Obama's Arm Twister is Back—But Will Dems Listen?

The Fiscal Times

President Obama had persuaded Phil Schiliro, his former chief congressional liaison, to come back to the White House to manage the implementation of Obamacare. Observers say his real job will likely be corralling red state Democrats who are wary about the electoral consequences of supporting the legislation given its troubled rollout.

His success or failure may depend in large part on how well many of those Democrats remember what happened last time Schiliro was helping run things in the Obama White House.

In 2009 and 2010, Schiliro, along with White House Chief of Staff Rahm Emanuel, twisted enough arms and pulled enough strings to convince a Democrat-controlled congress to pass a hugely ambitious slate of proposals. Under Schiliro’s watch, not only did Obamacare become law, so did the Dodd-Frank financial services reform bill, and an $800 billion financial stimulus bill.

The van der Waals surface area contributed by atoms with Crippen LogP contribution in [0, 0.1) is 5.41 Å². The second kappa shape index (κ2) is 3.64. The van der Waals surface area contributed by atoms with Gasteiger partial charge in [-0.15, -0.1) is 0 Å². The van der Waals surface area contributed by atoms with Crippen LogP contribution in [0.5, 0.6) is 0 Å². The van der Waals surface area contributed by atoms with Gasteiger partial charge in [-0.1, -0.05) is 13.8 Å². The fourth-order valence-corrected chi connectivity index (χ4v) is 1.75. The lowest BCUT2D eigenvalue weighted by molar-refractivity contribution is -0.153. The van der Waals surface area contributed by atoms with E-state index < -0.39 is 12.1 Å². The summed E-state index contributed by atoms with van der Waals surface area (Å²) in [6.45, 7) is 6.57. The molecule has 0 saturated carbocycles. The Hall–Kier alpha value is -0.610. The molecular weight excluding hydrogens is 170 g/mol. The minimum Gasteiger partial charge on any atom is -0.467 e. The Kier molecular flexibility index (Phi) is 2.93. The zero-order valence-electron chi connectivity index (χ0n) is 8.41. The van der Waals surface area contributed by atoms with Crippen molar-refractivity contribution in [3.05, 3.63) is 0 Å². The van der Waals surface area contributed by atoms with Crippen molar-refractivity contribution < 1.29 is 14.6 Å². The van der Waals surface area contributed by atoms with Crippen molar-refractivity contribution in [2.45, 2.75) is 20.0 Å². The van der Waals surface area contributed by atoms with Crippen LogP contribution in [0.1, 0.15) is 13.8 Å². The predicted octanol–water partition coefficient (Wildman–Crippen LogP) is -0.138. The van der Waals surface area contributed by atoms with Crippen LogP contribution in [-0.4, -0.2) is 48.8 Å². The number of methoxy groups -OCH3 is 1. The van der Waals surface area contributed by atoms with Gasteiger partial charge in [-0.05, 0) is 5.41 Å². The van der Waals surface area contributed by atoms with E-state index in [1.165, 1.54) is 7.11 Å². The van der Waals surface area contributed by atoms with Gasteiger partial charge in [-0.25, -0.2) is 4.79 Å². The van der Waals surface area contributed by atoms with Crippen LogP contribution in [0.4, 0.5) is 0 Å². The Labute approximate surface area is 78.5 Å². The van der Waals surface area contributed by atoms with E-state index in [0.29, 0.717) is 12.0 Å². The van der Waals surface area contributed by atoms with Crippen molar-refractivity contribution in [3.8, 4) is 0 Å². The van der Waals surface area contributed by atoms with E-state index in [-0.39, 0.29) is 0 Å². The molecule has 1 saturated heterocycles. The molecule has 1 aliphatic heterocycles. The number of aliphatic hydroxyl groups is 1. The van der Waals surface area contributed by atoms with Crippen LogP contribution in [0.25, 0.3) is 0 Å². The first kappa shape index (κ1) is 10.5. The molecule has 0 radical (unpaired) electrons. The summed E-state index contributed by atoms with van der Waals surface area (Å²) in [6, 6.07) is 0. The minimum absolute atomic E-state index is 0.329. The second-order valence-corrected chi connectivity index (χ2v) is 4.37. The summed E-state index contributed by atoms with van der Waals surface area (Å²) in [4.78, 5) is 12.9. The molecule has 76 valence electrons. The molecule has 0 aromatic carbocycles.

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While Schiliro helped lead the Democrats to a number of legislative victories, the party took a lot of casualties as a result. In the 2010 elections, after Schiliro helped push the president’s agenda through Congress, Democrats took the worst mid-term electoral drubbing in more than 50 years.

Senate Democrats lost six seats, but retained the majority. The damage was much worse in the House, where Democrats lost 63 seats, and control switched to John Boehner’s Republicans. Most importantly, the heaviest losses were among the very same folks that Schiliro is now being asked to help placate: red state Democrats.

In 2010, the Democratic Blue Dog Coalition, made up primarily of fiscally conservative Democrats from closely-divided districts, was demolished. The group, 54-strong in the 111th Congress, was slashed by more than half, to 26 members.

There’s no question that Schiliro, who had moved to New Mexico with his family after serving at the White House, is qualified to do the job. He spent more than 20 years on Capitol Hill, including time as chief of staff to Democratic Rep. Henry Waxman, and as policy director for then-Senate Majority Leader Tom Daschle.

“He knows the ins and outs of Capitol Hill as well as anybody,” said Jim Manley, former chief of staff to current Majority Leader Harry Reid. “He knows how to push the levers of power.” 

The question is whether Congressional Democrats will respond the way they did four years ago. 

Follow Rob Garver on Twitter @rrgarver

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